I'm here to talk about the sheep value chain round table. I will begin with just a little bit of background.
The main goal of the sector is to create a profitable industry that encompasses all areas of the supply chain. Presently, the supply chain is fragmented and needs to be harnessed for future success.
Comprised of meat, dairy, wool, and genetic sectors, Canada's sheep and lamb industry is focused primarily on the production of high-quality lamb meat. However, the development of sheep dairy products such as yogourts and cheeses is a new area that promises future success.
In 2010 Canadian producers supplied 42% of the domestic meat market demand for Canada, and the farm cash receipts for sheep and lamb in Canada totalled $142 million. The combination of population growth and shifting consumer demands indicate there will be a growing demand for lamb and sheep dairy products. This is an opportunity industry needs to capitalize on to ensure its long-term viability and profitability.
The Canadian sheep sector has enormous potential both domestically and internationally, yet the industry recognizes there are many issues facing the industry that will hinder its growth. While the industry has been seeing consistent increases in demand for the product, there is a worldwide shortage of lamb.
There has been a 3.3% decline in the amount of lamb imported into Canada in the past 12 months. The decrease is not surprising given that flocks worldwide have been shrinking. The global reduction can be attributed to increases in the cost of production, weather-related drought, and within-country competition for more profitable uses of land.
This is a huge opportunity for the industry to capitalize on, not just filling our domestic demand but also the export potential. It also becomes an issue of food security and ensuring there are diverse agricultural products produced in Canada to feed an ever-increasing population.
Industry and government are working together to advance and implement actions intended to improve the industry's competitive position and expand Canadian production. Collaboration along the supply chain and with governments is integral in any success the sector may have.
Achieving this competitive position requires expansive representation from all levels of the value chain. The sheep value chain round table was formally established in 2011 to develop a shared understanding of the key market challenges and opportunities facing the industry, and to enhance cooperation and interaction amongst all stakeholders along the sheep value chain.
Here are some challenges, issues, and other factors facing the sheep industry. Better coordination of industry knowledge will assist in transforming this industry in a fashion that is beneficial for rural Canada, the producers and processors, and other stakeholders.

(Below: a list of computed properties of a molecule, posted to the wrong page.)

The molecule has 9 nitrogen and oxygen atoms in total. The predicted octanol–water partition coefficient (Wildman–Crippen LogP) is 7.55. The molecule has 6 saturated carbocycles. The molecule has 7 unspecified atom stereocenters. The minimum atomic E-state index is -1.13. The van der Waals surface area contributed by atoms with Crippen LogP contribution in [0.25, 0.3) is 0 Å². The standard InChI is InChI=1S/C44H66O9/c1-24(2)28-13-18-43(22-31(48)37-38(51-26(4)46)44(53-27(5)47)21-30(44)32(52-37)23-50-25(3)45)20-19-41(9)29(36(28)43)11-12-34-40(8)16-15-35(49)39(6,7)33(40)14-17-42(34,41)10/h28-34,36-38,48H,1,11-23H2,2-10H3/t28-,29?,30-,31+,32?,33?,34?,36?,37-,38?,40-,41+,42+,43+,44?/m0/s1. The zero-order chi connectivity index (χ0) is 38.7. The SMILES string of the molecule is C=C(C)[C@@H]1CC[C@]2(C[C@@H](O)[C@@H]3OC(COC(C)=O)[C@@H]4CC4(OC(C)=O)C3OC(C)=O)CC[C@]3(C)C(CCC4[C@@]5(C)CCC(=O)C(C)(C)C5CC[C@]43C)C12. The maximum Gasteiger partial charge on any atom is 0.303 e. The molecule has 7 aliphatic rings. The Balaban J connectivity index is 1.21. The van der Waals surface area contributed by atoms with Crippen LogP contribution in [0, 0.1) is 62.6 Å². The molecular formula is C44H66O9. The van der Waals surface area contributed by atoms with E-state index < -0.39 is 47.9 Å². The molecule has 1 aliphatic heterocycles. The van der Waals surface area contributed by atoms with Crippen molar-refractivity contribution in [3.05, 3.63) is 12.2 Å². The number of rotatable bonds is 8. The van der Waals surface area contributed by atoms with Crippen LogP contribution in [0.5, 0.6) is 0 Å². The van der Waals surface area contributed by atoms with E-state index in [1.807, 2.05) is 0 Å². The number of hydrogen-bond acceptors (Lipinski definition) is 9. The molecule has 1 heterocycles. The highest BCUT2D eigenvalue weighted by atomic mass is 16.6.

The industry is also facing a reduced number of processors. There is a need to focus on ensuring the entire value chain is profitable. The way the lamb industry is structured, most lamb are killed in provincially inspected plants, so that the meat cannot leave the province in which it was processed. In trying to access more markets, plants have been trying to become federally inspected and several have ended up going bankrupt. This is not helping the industry.
Government and industry have prepared an economic analysis on the impact of increased supply of lamb on domestic price. This piece was very well received by industry and provides important information going forward.
One area of concern is competitive access to animal health products, for example, veterinary drugs. The sector, with the help of government, is working to make the system better for industry while protecting animal health. Sheep traceability offers the potential to the sheep sector to impose not only the ability to manage disease but also enhance its competitive position. This system is being built in partnership with federal, provincial, and territorial governments.
The advancement of the sheep industry is dependent upon keeping existing producers in business and attracting new entrants to the supply chain. Supporting the existing and new entrants will be a priority for the sector going forward.
Industry, in collaboration with government, has developed an action plan that will result in expanding the size and the productivity of the Canadian flock and will improve the overall competitiveness of the industry.
In the next steps forward, industry will continue to work with governments to develop plans that will contribute to fostering a successful Canadian sheep industry.
Finally, in closing, there is a remarkable amount of industry knowledge available that can be tapped into to work towards making this sector another success story.